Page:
The entire post is a definite must-read and must-bookmark-for-future-reference, but here's an excerpt from the section on recuperating while in the hospital:
- Get as much help as you can from family members, your partner, nurses, and other hospital staff. That is what they are there for and during the hours, and days immediately after your surgery, you will need it even if you do not want it.
- Stay hydrated and eat. You may not want to eat, but working on eating a well balanced and healthy diet, as well as staying hydrated (stay away from sugary drinks such as fruit juice and soda) will help to make you start to feel semi human again.
- If private rooms are available opt for one so someone (family member or friend) can stay with you to help you during this time.
- Use a pillow between your legs, and/or on your side to help sleep to be more comfortable. In the days, and even weeks following your cesarean it will not be easy to get comfortable. This is completely normal. It took me almost a full 2 months to even get comfortable in my own bed at home after my second c-section.
- Take pain medication that is being offered if you are in pain. With my first child, I was breastfeeding and was overly concerned about any of the medications being transfused though my milk so I opted for over the counter pain medication such as motrin instead. But it certainly made my recovery longer, and made taking care of my son harder. (As ICAN recommends, ask your provider about a stool softener, as narcotic pain medication can cause constipation.) [See Dou-la-la's note below.]
- Get up and walk around. It may hurt like hell, but it will help to get you back on your feet sooner rather than later. The longer you wait, the more painful it will get up, and the harder it will be.
- The use of a pillow to protect your stomach while coughing, standing up, nursing or moving around in bed is a smart idea.
- Do not hesitate to ask for a lactation consultant in the hospital. Breastfeeding after a cesarean section is more difficult not just for mom because of her incision, but also for baby. Check out the ICAN white paper on Breastfeeding After a Cesarean.
Perhaps you've been lucky enough to have missed this scenario, but I, at the intersection of those with lactating breasts and those with mental illness, have seen it far too often: a woman goes to her psychiatrist, generalist, family doctor, nurse practitioner, or psych nurse, for help with, oh, depression (postpartum or otherwise), or anxiety, or mood disorder, or sleep problem. Being a careful parent and a conscientious patient, she discloses that she is breastfeeding her child, so that she and her health care practitioner can find the healthiest, most appropriate medications for her (should they mutually decide medications are necessary).(Read on, it's well worth it.)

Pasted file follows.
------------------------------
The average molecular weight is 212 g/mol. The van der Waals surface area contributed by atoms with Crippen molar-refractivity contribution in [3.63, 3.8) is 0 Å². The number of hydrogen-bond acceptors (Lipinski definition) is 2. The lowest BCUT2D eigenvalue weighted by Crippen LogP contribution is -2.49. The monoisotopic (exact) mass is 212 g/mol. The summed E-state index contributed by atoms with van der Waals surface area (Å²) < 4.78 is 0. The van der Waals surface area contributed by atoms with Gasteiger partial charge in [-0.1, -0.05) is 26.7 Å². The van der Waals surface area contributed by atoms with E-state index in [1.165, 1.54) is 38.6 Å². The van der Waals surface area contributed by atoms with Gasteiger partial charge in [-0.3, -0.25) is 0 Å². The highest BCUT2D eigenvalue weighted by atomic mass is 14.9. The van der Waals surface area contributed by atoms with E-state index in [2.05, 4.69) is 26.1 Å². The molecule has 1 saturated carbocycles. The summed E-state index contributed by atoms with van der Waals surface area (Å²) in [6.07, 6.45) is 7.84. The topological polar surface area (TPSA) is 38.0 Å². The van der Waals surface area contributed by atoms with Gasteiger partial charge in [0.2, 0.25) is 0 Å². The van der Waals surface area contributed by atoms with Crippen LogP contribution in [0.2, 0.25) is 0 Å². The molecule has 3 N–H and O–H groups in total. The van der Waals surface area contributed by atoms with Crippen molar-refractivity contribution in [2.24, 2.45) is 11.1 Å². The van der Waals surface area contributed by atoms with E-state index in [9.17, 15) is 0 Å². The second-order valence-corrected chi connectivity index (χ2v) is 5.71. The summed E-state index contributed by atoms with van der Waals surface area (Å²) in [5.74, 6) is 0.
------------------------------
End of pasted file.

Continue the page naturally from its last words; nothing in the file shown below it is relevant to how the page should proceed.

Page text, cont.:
This is when, in a sane society, her physician or nurse would nod, draw on hir vast knowledge of and experience with medications appropriate for breastfeeding, and say "No problem, that only rules out a very few classes of drugs, there are lots of things we can try still." Or, barring that, would reach for the copy of Hale's zie keeps handy in hir office, or would call one of the many breastfeeding-knowledgeable pharmacists zie keeps on file as references. The woman and the health care provider she employs would then work together to pick a medication most appropriate for her particular situation.
That is not what usually happens. Too often (ever would be too often), the physician, upon hearing said disclosure, automatically replies "I don't want to give you anything until you wean/terminate breastfeeding/stop doing that."
There is so much wrong with this situation, I hardly know where to start.
Many, MANY more medications are perfectly safe for breastfeeding moms than some physicians and other care providers are aware, and in the cases of some medications that are unsafe for breastfeeding moms, it is usually just a matter of substituting another medication that has equivalent benefits for mom, and no side effects for baby. Some doctors know the difference, but alas, some don't. This is where being your own advocate is vital!
THE bible for medication and lactation is the Thomas Hale guide. Owning the book is a great idea if you're a nut like me (plus it's fun to throw "lactational pharmacology" into casual conversation), but if not, do check out his website and bookmark it for future reference.
Tangent aside - thanks again, Birth Activist!